Dtcwee has written an awesome review of my new ebook on amazon.com.au:

“Then what about me?” Tom demanded. “What am I meant to do?”
“You’re doing it.” The old gnome said simply. “Even if that means being confused and complaining a lot and being ill at ease…”

Schoolboy Tom Gunn ventures into the forest to find a cure for his sister’s illness, and a way for his family to move back to the countryside, away from alienating suburbs. Lost within, he agrees to join forces with a sorcerer to create a a magical world. However, nothing is as it appears, including the act of creation itself.

From beginning to end, I felt primarily grateful to the author for keeping the paragraphs short, the action relentless, the scope focussed, and the headcount low, even if it meant disjointed themes and leaving loose ends.

A rambling chronicle this novel is not. The pace is rhythmic, the language clear, and the few important points are not glossed over or lost in belabouring. You will not have to flip back or search for a name or event.

Yet, this discipline makes room for complexities seldom explored in heroic fantasy such as anxiety, the paralysis of will, and even the function of the genre. By avoiding errors of indulgence, a modest tale is delivered well, rather than becoming – as often happens – a grand epic that exceeds the prose carrying it.

This ebook was a charming and cheap way to spend several hours thanks to the author recognising – in a self-referential nod – that creating a world is less important than telling a story.

Intrigued? Check out To Create a World

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To Create a World – and an ebook!

So I’ve finally published my first ebook!

It’s been, in all honesty, one of the most exciting and enjoyable things I’ve ever done.

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To Create a World is a middle-grade fantasy novel about a boy named Tom who enters a hidden magical world in search of a magician who can heal his sick sister. When he arrives, he finds that the hidden world is all but empty and the magician is long gone. It’s up to Tom to rebuild the world, and fill it with all the magic and adventure a hidden world ought to have.

…and it turns out that writing fiction is awesome. Or, to be precise, finishing writing fiction is awesome. It’s so incredibly satisfying to have reached this point after about fifteen months of working on the manuscript, on top of two or so years of trying to figure out how to write fiction in the first place.

Along the way I’ve been astounded and full of barely-contained glee at all the things that have come together in my life, in my mind, and in my writing as this book took shape.

It’s as though everything has become a metaphor for everything else. Even my experiments with making things like cheese and bacon and beer have flowed back into this creative process, until writing and publishing an ebook became a natural extension of the DIY ethos.

In other words, I’m stoked.

But as with all my other creations, the keyword is experimental. There’s still so much to learn about writing, publishing, and marketing. Expectations are realistic. I have another four books to write in the medium-term along with blog posts and articles to support and publicise this one.

I’m really looking forward to sharing some of my insights and observations along the way!

A big thank you to everyone who reads this blog, and especially to the people who supported me directly and indirectly in writing To Create a World.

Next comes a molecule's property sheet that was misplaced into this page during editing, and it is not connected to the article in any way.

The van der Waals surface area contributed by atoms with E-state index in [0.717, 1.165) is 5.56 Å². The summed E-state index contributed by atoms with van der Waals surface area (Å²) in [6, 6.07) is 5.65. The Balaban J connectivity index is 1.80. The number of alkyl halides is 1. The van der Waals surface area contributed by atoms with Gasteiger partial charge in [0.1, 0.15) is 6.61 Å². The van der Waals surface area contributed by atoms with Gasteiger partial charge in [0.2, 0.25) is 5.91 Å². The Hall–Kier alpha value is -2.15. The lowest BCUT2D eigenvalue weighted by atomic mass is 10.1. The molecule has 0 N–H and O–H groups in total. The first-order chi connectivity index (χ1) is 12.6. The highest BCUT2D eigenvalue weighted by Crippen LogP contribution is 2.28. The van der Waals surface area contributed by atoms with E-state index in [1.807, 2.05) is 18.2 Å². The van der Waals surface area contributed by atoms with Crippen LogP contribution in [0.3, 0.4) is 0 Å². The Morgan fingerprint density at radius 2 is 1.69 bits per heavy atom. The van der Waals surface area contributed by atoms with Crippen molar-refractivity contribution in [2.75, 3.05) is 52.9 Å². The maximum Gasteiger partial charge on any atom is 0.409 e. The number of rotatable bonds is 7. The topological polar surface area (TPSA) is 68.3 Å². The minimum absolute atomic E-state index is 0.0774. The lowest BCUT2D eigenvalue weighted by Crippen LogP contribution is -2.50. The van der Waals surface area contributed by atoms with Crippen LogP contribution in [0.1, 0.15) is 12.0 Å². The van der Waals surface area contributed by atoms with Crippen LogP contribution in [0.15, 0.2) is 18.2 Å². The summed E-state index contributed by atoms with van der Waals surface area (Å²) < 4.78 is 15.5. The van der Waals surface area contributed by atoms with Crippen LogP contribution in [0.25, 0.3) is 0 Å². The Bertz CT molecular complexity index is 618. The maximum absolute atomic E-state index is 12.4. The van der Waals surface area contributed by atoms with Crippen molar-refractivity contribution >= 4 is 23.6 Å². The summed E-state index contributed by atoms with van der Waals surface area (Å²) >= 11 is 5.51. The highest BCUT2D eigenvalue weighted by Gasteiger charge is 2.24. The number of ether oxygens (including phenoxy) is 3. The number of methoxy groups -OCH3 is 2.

The links will take you to my ebook page which lists all the available digital stores. You can purchase it from Amazon if you use a kindle, or the kindle-for-pc app, and it’s available on the iTunes iBook store if you have an iPad or iPhone. Other digital stores can be found on this page.

Ebooks aren’t books, don’t have covers

I’ve spent the last two weeks trying to design an ebook cover for my new novel.

Who would have thought that over ten years of writing have done nothing – nothing – to improve my graphic design and drawing skills?

But I really want to get this book out there. So while I submit my manuscript to the few traditional publishers in Australia who actually welcome submissions, I’ve continued to research and experiment with cover designs that might not destroy all hope and curiosity in the would-be reader.

After investigating a number of options from crowdsourcing to having no cover at all, I finally succumbed to despair.

Fortunately, despair is where I do my best work.

I concluded it was hard to decide on a cover because I actually don’t care much about it, despite everyone saying a good cover is one of the key determinants of success.

But what does a book cover mean to me? I admit that a good cover is a wonderful thing…but I never before considered how these covers were made or where they came from. Now I know that publishers employ artists and graphic designers to create covers, but that’s part of the publisher’s trade along with printing and book binding.

Despite the prospect of “self-publishing” on Amazon, uploading an ebook doesn’t really make me a publisher anymore than playing a guitar on youtube would make me a recording company.

What I’ve actually done – and all I really wanted to do – is to write a story. It’s the publisher’s job to print books, and despite the neologism, an ebook is not a book.

To be precise, what I’ll finally be distributing on Amazon is a .mobi file containing my story. There is no cover, because there is no book. What we anachronistically refer to as ebook covers are simply advertisements.

Looking at it this way helps demystify the ebook cover a little. Plenty of people have already explained that an ebook cover is different from a physical book cover, and how the latter often fails to transfer successfully into a digital form. But it’s so different, perhaps it’s better not to think of it as a cover at all.

If nothing else, this helps me lower my expectations. At this stage, I don’t want to hire an artist to create something for my book.  Nor do I want to leave it blank or text-only. That leaves plenty of room for compromise.

At the very least, it only needs to not scare people away. If it draws some people in, better still. But we’re a long way from the ideal of having an amazing artist read your book and create something that captures the very essence of your story.

Maybe one day.